Intentionalism and the Arts


Post Reply
Forum Home > Human gesture and the Work > Colin Lyas' thoughts on the subject

Vittorio Pelosi
Posts: 21

Art is made by people (perhaps other things make art, but of the fact that people make it, we can be sure). What else can "art", with its connection to "artefact" (made thing), "artificer", "artisan", "artificial", mean. (Similarly for the Greek "poesia" - making.

Well years and years ago (1971) see Vesey(ed) Philosophy and the Arts) I thought that if art is made by people, then the person who makes the work leaves a residue, often highly visible, of her or himself in the work and that residue can be read there. We have no problem with this way of thinking when we think of the way people betray their prejudices in their remarks, their preferences in their choice of clothes and their sophistication (or lack of it) in their selection of the things with which they surround themselves. So, I wanted to say, if people make art they show themselves in the qualities of the art they make.

Here is Durrell in the Alexandrian Quartet (p. 382 of the Faber Omnibus Edition of 1958). A character looks at the oeuvre of an artist and reflects:

"I saw his paintings. . . . Through them I read his whole personality as one can read handwriting or a face. I saw weakness and poverty of heart and a power to do mischief". You need only think here, if you have written poetry, or painted or composed, in your youth, of how embarrassing the encounter with that youthful work can be because you can see the shortcomings of your then grasp of life and art). Think too, on the occasion of the death of Chabrol of the notion of the auteur, which seems to me nothing less than the view that the quality of the director permeates the film. As with film, so with all the arts. Dali, for example, for better or worse permeates his work. (I often think that a great work bears its master's signature, and that that is where originality is found. And I add as a corollary that the mark of a great original and of his or her great art, is the possibility of parody, imitation, forgery - where these take off the artistic character of a person).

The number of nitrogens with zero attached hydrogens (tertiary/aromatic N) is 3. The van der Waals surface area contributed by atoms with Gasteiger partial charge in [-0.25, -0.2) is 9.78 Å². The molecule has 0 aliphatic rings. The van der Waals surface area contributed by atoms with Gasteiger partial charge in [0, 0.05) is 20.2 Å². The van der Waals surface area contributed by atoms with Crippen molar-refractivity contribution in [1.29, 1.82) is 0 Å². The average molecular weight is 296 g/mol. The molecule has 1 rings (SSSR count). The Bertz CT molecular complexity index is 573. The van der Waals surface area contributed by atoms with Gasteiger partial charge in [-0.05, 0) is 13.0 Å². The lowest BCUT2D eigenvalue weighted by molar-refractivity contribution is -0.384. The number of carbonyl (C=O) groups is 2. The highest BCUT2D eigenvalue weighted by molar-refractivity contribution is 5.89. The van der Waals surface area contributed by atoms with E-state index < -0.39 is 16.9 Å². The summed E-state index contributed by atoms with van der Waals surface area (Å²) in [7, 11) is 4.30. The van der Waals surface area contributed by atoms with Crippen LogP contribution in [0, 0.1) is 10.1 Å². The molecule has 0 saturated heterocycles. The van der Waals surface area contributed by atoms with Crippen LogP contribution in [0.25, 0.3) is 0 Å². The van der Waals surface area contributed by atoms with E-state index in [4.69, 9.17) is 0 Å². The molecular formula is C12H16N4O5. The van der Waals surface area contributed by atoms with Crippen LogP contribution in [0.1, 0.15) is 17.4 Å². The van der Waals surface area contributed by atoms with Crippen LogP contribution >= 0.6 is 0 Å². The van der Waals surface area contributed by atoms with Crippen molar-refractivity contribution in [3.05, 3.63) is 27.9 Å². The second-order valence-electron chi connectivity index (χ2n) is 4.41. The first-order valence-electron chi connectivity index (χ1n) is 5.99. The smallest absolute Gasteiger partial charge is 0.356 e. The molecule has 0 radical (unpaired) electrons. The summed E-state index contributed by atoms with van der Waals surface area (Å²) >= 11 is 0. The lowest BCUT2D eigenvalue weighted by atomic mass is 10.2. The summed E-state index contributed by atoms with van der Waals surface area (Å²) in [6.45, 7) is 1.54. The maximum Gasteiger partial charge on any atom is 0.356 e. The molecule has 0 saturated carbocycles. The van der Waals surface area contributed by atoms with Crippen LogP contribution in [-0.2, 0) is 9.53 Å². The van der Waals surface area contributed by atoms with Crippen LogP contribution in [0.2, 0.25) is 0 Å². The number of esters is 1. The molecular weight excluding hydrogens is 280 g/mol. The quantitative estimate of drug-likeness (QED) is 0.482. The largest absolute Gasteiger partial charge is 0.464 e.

So, I said, numbered among the qualities of art are the qualities of the people who make the art. Things like wit, sensitivity, perceptivity, pretentiousness, mawkishness Of course there are other value features, but those personal qualities are there.

And they have been excluded by virtually every theorist of the arts, either by inadvertent omission or more often by a deliberate fiat. The ways they tried to do this are set out in things I wrote, including my book on aesthetics.

 I have been trying to deepen all this in recent years by connecting thefounding thought of my work with things that arose from another book Iwrote, about Peter Winch (and, indirectly, about Winch's inspiration,Wittgenstein).